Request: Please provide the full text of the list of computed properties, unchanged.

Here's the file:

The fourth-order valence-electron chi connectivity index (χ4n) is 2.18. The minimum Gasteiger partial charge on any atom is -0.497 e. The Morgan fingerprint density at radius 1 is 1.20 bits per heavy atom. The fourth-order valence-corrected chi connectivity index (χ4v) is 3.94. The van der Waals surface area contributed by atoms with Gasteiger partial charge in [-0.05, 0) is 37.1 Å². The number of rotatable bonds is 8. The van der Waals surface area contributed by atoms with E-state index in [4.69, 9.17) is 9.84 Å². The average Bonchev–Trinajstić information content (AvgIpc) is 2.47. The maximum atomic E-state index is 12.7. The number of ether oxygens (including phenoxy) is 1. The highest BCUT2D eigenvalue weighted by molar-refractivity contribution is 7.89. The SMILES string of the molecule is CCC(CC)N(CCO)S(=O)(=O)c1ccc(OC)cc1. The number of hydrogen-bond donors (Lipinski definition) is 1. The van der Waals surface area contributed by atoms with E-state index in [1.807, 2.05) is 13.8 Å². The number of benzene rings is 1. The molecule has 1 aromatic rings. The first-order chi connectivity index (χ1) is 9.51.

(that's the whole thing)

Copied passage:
The fourth-order valence-electron chi connectivity index (χ4n) is 2.18. The minimum Gasteiger partial charge on any atom is -0.497 e. The Morgan fingerprint density at radius 1 is 1.20 bits per heavy atom. The fourth-order valence-corrected chi connectivity index (χ4v) is 3.94. The van der Waals surface area contributed by atoms with Gasteiger partial charge in [-0.05, 0) is 37.1 Å². The number of rotatable bonds is 8. The van der Waals surface area contributed by atoms with E-state index in [4.69, 9.17) is 9.84 Å². The average Bonchev–Trinajstić information content (AvgIpc) is 2.47. The maximum atomic E-state index is 12.7. The number of ether oxygens (including phenoxy) is 1. The highest BCUT2D eigenvalue weighted by molar-refractivity contribution is 7.89. The SMILES string of the molecule is CCC(CC)N(CCO)S(=O)(=O)c1ccc(OC)cc1. The number of hydrogen-bond donors (Lipinski definition) is 1. The van der Waals surface area contributed by atoms with E-state index in [1.807, 2.05) is 13.8 Å². The number of benzene rings is 1. The molecule has 1 aromatic rings. The first-order chi connectivity index (χ1) is 9.51.